Government Approves New Group Health Plan

A new government approved group health plan through which employees may purchase individual health insurance on the open market may have a significant impact in the employee benefits arena.

By Molly Mulebriar

In about 90 days from now, effective January 1, 2020, employers of all sizes will be allowed to establish a new group health plan that will reimburse employee premiums paid to purchase individual health insurance. The term ‘group health insurance‘ has become an oxymoron.

Government officials call this group plan an Individual Coverage Health Reimbursement Account (ICHRA). We call it the Freedom Plan.

As a defined contribution plan, the Freedom Plan allows employers to control costs while providing employees freedom to pick and choose insurance plans that best suits their needs and budgets versus the ‘one size fits all‘ characteristic of group plans.

Highlights include:

► No cap on Freedom Plan (ICHRA) contributions which are entirely employer funded.

► Employees cannot be offered a choice between a regular group health plan and an ICHRA.

► Employers can offer an ICHRA on a class basis. For example, hourly versus salaried employees, full time versus part time, and by geographic areas, etc.

► Employers may increase the ICHRA amount for older workers and for workers with more dependents.

► Employers maintaining a traditional group health plan can stipulate new hires  only eligible for an ICHRA.

While the Freedom Plan may not fit the benefit strategies for some employers, it may be attractive to others for a variety of reasons. Elimination of budget busting renewals, the inordinate amount of time normally expended towards employee benefit management, and onerous government mandates (and punishing sanctions) are a few of them.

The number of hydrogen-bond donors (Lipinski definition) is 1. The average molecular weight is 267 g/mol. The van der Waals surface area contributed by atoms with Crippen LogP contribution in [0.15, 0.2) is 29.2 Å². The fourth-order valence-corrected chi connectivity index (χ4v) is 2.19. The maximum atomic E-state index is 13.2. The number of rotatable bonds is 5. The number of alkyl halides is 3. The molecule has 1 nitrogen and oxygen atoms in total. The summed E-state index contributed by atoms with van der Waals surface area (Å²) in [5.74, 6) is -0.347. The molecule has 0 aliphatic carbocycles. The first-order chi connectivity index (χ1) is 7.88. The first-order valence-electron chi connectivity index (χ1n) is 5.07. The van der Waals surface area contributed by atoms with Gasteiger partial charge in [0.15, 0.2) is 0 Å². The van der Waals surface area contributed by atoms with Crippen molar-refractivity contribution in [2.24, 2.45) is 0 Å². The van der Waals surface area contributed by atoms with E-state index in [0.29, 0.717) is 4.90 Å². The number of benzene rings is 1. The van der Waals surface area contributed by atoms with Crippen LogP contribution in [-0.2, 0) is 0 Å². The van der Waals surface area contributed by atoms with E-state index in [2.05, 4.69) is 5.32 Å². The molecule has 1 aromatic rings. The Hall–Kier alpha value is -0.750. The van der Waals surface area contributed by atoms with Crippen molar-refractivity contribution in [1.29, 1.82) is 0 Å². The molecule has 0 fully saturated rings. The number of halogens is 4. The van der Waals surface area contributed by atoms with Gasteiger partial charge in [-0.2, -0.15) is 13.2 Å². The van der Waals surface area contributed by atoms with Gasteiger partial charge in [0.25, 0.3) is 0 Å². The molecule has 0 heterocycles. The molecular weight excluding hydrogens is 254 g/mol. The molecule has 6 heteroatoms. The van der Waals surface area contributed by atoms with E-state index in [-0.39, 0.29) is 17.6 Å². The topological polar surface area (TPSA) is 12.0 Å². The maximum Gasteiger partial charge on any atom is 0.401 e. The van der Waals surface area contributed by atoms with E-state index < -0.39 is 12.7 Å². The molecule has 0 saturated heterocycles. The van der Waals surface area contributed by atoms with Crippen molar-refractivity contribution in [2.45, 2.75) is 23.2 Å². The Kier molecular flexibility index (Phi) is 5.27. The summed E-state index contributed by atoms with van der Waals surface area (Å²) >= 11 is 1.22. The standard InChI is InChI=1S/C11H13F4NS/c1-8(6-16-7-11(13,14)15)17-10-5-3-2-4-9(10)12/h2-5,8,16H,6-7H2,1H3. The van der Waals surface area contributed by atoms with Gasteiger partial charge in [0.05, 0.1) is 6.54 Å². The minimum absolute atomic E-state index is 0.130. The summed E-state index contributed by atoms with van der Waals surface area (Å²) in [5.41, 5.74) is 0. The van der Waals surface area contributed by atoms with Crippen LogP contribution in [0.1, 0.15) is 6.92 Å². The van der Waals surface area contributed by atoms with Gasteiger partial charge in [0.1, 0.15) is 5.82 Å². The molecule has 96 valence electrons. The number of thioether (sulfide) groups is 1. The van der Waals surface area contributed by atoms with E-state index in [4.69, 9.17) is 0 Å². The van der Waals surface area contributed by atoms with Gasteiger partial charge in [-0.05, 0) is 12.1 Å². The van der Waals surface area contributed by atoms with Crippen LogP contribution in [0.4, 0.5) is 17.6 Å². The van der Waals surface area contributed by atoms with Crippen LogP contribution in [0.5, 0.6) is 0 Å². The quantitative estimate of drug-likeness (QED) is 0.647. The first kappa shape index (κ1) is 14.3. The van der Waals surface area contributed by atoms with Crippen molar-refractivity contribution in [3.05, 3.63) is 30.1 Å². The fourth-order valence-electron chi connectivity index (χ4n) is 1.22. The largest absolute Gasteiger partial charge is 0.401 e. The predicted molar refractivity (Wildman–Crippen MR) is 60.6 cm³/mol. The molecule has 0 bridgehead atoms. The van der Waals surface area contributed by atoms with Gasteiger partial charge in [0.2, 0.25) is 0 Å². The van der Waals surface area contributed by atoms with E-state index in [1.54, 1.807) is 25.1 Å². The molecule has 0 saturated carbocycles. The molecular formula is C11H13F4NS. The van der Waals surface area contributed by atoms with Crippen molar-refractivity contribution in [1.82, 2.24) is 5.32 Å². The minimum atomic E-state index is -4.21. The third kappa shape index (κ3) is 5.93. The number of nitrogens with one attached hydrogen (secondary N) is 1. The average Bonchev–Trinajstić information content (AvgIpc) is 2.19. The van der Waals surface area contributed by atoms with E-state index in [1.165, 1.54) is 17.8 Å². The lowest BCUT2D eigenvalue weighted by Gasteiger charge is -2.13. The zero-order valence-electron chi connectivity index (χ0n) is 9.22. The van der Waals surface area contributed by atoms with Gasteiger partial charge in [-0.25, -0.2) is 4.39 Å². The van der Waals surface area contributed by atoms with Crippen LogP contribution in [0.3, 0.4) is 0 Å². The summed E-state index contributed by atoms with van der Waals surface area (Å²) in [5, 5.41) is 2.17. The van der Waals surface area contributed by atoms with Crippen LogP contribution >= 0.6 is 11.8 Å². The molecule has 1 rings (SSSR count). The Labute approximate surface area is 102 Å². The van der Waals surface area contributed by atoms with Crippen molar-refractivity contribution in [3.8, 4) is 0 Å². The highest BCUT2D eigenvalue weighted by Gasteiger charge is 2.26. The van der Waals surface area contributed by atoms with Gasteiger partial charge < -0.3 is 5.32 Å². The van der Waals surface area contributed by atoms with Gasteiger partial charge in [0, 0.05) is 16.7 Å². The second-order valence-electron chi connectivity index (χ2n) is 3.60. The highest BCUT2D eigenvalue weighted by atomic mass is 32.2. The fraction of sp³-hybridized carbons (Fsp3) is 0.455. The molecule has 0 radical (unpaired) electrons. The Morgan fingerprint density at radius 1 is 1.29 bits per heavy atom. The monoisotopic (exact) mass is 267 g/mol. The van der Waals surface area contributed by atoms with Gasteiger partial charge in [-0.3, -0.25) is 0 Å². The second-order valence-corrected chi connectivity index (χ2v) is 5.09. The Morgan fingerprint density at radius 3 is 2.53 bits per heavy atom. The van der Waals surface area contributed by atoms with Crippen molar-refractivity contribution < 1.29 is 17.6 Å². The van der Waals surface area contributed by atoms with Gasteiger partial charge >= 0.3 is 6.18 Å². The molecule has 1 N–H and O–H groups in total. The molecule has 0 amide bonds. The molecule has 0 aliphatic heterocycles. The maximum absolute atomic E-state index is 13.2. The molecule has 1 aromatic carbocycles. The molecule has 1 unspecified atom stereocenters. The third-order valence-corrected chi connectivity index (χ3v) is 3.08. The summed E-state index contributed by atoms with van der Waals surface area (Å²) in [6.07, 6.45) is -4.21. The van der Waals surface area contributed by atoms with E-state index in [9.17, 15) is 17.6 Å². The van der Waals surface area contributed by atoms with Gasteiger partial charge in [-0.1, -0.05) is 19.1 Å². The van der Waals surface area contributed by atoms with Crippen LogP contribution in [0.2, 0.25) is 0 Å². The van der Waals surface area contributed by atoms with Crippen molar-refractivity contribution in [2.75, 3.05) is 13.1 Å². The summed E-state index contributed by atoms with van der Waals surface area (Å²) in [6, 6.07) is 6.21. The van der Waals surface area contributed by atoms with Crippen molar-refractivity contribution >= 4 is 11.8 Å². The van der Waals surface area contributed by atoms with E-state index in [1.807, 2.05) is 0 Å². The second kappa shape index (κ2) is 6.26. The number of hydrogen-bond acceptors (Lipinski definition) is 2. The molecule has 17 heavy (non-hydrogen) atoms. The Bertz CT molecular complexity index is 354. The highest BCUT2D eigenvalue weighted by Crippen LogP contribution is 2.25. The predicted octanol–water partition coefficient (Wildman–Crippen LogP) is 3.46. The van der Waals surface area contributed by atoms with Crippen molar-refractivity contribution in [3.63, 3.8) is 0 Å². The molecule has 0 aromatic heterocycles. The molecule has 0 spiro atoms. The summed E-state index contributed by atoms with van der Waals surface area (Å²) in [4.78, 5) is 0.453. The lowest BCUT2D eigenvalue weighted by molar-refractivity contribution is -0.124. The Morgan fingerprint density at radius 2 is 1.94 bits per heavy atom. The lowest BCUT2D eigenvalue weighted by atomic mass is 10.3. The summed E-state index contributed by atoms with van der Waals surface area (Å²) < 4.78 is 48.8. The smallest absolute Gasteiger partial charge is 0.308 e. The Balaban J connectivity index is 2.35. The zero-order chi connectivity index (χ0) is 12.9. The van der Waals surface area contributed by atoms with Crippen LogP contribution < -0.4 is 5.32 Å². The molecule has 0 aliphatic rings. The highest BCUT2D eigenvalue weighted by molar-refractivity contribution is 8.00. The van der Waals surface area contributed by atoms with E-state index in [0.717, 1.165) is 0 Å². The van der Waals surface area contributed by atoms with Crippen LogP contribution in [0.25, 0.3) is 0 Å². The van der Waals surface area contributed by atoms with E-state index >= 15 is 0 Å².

There are instances where adopting the Freedom Plan makes more sense than others.  A self-funded health plan may be facing a terrible renewal with a series of budget busting lasers may find the Freedom Plan an attractive alternative. Large groups, unprotected by guarantee issue mandates as small groups are in Texas, may find it difficult to procure competitive group health coverage, if at all. The Freedom Plan solves this problem and is a logical solution.

With the passage of the ACA, many of the historic distinctions between group and individual plans blurred. Both now share common characteristics important to consumers. For example pre-existing conditions must covered without waiting periods.

However, there remain important distinctions too such as rating basis. While group plans offer composite rating, individual plans do not. In the former case younger members pay more to subsidize older members who in turn pay less than their risk demands. Not so under individual plans.

Individual rates can be more attractive than group rates depending on geographic area, age and sex. For example, a 42 year old male residing in San Antonio can purchase a policy for as little as $297.21 or as much as $397 depending upon the carrier and deductible chosen. The employer contribution would lower that cost to the member. One online source for rates and benefits is www.ehealthinsurance.com .

ICHRA’s has it’s pros and cons. It’s up to you to decide which outweighs the other. It’s your choice.

 

 

 

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